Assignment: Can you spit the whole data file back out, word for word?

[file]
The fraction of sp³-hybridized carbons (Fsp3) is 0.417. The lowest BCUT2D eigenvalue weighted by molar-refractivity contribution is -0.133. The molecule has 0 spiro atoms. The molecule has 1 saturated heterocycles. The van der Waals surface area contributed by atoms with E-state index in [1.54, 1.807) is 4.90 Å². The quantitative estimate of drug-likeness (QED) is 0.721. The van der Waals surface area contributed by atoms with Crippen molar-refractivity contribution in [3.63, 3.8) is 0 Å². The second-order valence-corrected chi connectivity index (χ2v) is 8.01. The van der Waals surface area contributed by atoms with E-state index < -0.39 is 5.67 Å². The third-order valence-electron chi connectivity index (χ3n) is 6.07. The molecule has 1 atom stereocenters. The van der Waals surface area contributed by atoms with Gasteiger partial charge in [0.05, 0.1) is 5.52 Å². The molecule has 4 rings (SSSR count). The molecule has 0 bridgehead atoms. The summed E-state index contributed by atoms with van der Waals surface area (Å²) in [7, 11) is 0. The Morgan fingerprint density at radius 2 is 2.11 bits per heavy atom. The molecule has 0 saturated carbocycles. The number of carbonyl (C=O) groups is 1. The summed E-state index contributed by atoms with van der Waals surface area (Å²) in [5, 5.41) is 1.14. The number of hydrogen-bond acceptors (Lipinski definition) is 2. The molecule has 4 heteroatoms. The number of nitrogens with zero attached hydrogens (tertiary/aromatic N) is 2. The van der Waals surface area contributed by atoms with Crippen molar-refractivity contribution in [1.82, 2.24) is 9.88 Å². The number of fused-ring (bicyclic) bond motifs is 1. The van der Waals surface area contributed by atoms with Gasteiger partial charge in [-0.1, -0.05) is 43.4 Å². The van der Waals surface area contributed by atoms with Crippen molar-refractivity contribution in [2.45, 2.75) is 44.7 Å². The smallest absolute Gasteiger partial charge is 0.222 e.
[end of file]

The fraction of sp³-hybridized carbons (Fsp3) is 0.417. The lowest BCUT2D eigenvalue weighted by molar-refractivity contribution is -0.133. The molecule has 0 spiro atoms. The molecule has 1 saturated heterocycles. The van der Waals surface area contributed by atoms with E-state index in [1.54, 1.807) is 4.90 Å². The quantitative estimate of drug-likeness (QED) is 0.721. The van der Waals surface area contributed by atoms with Crippen molar-refractivity contribution in [3.63, 3.8) is 0 Å². The second-order valence-corrected chi connectivity index (χ2v) is 8.01. The van der Waals surface area contributed by atoms with E-state index < -0.39 is 5.67 Å². The third-order valence-electron chi connectivity index (χ3n) is 6.07. The molecule has 1 atom stereocenters. The van der Waals surface area contributed by atoms with Gasteiger partial charge in [0.05, 0.1) is 5.52 Å². The molecule has 4 rings (SSSR count). The molecule has 0 bridgehead atoms. The summed E-state index contributed by atoms with van der Waals surface area (Å²) in [7, 11) is 0. The Morgan fingerprint density at radius 2 is 2.11 bits per heavy atom. The molecule has 0 saturated carbocycles. The number of carbonyl (C=O) groups is 1. The summed E-state index contributed by atoms with van der Waals surface area (Å²) in [5, 5.41) is 1.14. The number of hydrogen-bond acceptors (Lipinski definition) is 2. The molecule has 4 heteroatoms. The number of nitrogens with zero attached hydrogens (tertiary/aromatic N) is 2. The van der Waals surface area contributed by atoms with Crippen molar-refractivity contribution in [1.82, 2.24) is 9.88 Å². The number of fused-ring (bicyclic) bond motifs is 1. The van der Waals surface area contributed by atoms with Gasteiger partial charge in [-0.1, -0.05) is 43.4 Å². The van der Waals surface area contributed by atoms with Crippen molar-refractivity contribution in [2.45, 2.75) is 44.7 Å². The smallest absolute Gasteiger partial charge is 0.222 e.